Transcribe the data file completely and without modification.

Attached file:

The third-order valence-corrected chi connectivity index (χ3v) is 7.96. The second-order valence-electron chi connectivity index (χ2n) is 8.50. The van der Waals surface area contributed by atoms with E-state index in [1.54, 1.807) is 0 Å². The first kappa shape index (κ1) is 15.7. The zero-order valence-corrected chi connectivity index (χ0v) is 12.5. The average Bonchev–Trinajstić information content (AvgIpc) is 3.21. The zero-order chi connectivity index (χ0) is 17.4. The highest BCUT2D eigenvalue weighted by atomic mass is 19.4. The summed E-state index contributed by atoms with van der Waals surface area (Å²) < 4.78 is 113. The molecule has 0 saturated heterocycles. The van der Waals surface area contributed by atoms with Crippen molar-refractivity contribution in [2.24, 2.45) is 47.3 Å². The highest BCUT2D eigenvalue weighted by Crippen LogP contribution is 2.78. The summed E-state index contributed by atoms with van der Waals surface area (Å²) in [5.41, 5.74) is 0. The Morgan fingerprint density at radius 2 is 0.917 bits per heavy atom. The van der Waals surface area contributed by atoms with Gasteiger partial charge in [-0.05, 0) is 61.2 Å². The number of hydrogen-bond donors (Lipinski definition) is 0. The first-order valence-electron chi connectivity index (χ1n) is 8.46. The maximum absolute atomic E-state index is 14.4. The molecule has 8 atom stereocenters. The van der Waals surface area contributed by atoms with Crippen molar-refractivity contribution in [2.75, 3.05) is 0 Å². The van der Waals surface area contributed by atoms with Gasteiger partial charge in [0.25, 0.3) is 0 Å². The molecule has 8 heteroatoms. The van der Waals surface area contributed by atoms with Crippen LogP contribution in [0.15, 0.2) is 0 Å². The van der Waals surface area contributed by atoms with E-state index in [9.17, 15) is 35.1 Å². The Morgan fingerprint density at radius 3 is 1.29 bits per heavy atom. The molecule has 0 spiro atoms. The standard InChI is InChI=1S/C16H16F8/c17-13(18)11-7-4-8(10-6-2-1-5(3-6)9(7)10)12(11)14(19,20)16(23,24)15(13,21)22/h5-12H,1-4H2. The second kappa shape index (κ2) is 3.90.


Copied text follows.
The third-order valence-corrected chi connectivity index (χ3v) is 7.96. The second-order valence-electron chi connectivity index (χ2n) is 8.50. The van der Waals surface area contributed by atoms with E-state index in [1.54, 1.807) is 0 Å². The first kappa shape index (κ1) is 15.7. The zero-order valence-corrected chi connectivity index (χ0v) is 12.5. The average Bonchev–Trinajstić information content (AvgIpc) is 3.21. The zero-order chi connectivity index (χ0) is 17.4. The highest BCUT2D eigenvalue weighted by atomic mass is 19.4. The summed E-state index contributed by atoms with van der Waals surface area (Å²) < 4.78 is 113. The molecule has 0 saturated heterocycles. The van der Waals surface area contributed by atoms with Crippen molar-refractivity contribution in [2.24, 2.45) is 47.3 Å². The highest BCUT2D eigenvalue weighted by Crippen LogP contribution is 2.78. The summed E-state index contributed by atoms with van der Waals surface area (Å²) in [5.41, 5.74) is 0. The Morgan fingerprint density at radius 2 is 0.917 bits per heavy atom. The van der Waals surface area contributed by atoms with Gasteiger partial charge in [-0.05, 0) is 61.2 Å². The number of hydrogen-bond donors (Lipinski definition) is 0. The first-order valence-electron chi connectivity index (χ1n) is 8.46. The maximum absolute atomic E-state index is 14.4. The molecule has 8 atom stereocenters. The van der Waals surface area contributed by atoms with Crippen molar-refractivity contribution in [2.75, 3.05) is 0 Å². The van der Waals surface area contributed by atoms with Gasteiger partial charge in [0.25, 0.3) is 0 Å². The molecule has 8 heteroatoms. The van der Waals surface area contributed by atoms with Crippen LogP contribution in [0.15, 0.2) is 0 Å². The van der Waals surface area contributed by atoms with E-state index in [9.17, 15) is 35.1 Å². The Morgan fingerprint density at radius 3 is 1.29 bits per heavy atom. The molecule has 0 spiro atoms. The standard InChI is InChI=1S/C16H16F8/c17-13(18)11-7-4-8(10-6-2-1-5(3-6)9(7)10)12(11)14(19,20)16(23,24)15(13,21)22/h5-12H,1-4H2. The second kappa shape index (κ2) is 3.90.